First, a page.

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Seedtime and Harvest: The Establishment of the Hawaiian Reformed Catholic Church, 1855-1870.
|Title:||Seedtime and Harvest: The Establishment of the Hawaiian Reformed Catholic Church, 1855-1870.|
|Authors:||Tamashiro, Sarah M.|
|Date Issued:||May 2018|
|Publisher:||University of Hawaiʻi at Mānoa|
|Abstract:||This thesis investigates the collaboration between Anglican missionaries and Hawaiians|
in establishing the Anglican Church in Hawaiʻi from 1855 and 1870. In 1862, Anglican
missionaries arrived in Hawaiʻi by invitation from Kamehameha IV who wanted the missionaries
to assist with supporting his public policy and educational initiatives. Kamehameha IV
envisioned that Anglicanism would reinvigorate the religious morals of his people and assist in
educating Hawaiians to take on roles in government that were increasingly being taken by white
foreigners. The Anglican missionaries in turn saw the Hawaiian Mission as a laboratory for its
Anglo-Catholic theology. However, early on in the Mission’s history, the missionaries lost the
support of Kamehameha IV due to his unexpected death in 1863. The passing of their royal
sponsor made the missionaries even more dependent on others to remain viable. The Mission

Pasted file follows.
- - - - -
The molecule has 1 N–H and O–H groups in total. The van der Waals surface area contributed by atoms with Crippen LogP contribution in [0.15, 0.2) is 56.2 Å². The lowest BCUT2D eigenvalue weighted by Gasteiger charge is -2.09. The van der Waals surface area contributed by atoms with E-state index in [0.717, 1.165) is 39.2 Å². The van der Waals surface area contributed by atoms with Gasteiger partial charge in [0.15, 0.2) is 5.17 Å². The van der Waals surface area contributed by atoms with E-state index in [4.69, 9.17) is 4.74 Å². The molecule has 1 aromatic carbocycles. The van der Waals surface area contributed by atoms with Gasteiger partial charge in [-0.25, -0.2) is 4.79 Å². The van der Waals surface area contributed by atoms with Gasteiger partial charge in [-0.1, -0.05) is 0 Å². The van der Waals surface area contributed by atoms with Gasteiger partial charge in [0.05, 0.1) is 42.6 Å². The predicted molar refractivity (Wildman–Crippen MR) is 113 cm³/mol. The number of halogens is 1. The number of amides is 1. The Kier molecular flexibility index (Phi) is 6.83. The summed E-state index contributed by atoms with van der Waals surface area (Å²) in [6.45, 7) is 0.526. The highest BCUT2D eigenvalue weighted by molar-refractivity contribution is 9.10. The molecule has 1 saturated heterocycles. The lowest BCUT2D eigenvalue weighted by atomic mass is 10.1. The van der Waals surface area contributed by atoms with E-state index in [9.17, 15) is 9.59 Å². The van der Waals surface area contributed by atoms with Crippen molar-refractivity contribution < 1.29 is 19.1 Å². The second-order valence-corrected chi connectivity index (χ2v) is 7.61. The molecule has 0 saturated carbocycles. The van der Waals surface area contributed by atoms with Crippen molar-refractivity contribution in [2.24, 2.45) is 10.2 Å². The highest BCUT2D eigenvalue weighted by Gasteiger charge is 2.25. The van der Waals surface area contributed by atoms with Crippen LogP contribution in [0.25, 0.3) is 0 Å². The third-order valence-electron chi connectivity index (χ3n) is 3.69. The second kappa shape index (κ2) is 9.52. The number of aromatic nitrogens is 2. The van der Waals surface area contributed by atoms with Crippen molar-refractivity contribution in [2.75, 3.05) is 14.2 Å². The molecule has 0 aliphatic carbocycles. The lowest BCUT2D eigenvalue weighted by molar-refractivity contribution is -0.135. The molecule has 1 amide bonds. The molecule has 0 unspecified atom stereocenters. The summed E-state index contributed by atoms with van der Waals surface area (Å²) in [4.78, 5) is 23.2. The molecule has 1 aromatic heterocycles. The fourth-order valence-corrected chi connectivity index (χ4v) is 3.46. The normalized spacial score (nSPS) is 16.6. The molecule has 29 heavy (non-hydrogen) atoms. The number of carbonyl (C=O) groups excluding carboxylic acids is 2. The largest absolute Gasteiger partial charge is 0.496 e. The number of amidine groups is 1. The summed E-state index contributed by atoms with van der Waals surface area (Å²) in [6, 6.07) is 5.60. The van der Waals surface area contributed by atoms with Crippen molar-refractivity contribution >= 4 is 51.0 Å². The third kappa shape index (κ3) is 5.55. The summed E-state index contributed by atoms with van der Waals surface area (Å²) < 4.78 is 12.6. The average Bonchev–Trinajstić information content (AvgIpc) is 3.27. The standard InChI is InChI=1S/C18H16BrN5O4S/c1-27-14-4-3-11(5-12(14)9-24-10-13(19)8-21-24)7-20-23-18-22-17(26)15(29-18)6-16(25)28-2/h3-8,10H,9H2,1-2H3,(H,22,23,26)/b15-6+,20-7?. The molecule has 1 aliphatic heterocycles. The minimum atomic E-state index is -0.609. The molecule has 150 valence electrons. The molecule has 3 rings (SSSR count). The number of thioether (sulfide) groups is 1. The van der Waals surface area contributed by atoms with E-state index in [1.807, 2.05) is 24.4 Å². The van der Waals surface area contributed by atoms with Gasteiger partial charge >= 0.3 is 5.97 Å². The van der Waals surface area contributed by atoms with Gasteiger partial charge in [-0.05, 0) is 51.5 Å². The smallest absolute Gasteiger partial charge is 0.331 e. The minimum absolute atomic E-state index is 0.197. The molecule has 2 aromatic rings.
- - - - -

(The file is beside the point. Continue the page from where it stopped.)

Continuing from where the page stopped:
downsized their operations and as a result were able to complete some of its intended goals on a
small scale in Honolulu, Oʻahu and Lahaina, Maui. Focusing resources in smaller areas allowed
the Mission to build a Hawaiian congregation a few hundred strong, many of whom had ties to
the royal family or were loyalists of their King and Queen. Hawaiians from across the country
sent their children to single-sex schools established and operated by Anglican missionaries in
Honolulu and Lahaina. The Anglican schools built a reputation among Hawaiians as being
reliable institutions that prepared young children for adulthood. To continue the work that she
and her husband had started, Queen Emma Kaleleonālani, continued to support the Mission after
the death of her husband. Emma traveled to England and completed a year and half long
fundraising mission for funds to build the Anglican Mission’s cathedral in Honolulu, a church
that is still used by the Church’s congregation over 150 years later.
|Description:||M.A. Thesis. University of Hawaiʻi at Mānoa 2018.|
|Rights:||All UHM dissertations and theses are protected by copyright. They may be viewed from this source for any purpose, but reproduction or distribution in any format is prohibited without written permission from the copyright owner.|
|Appears in Collections:||
M.A. - History|
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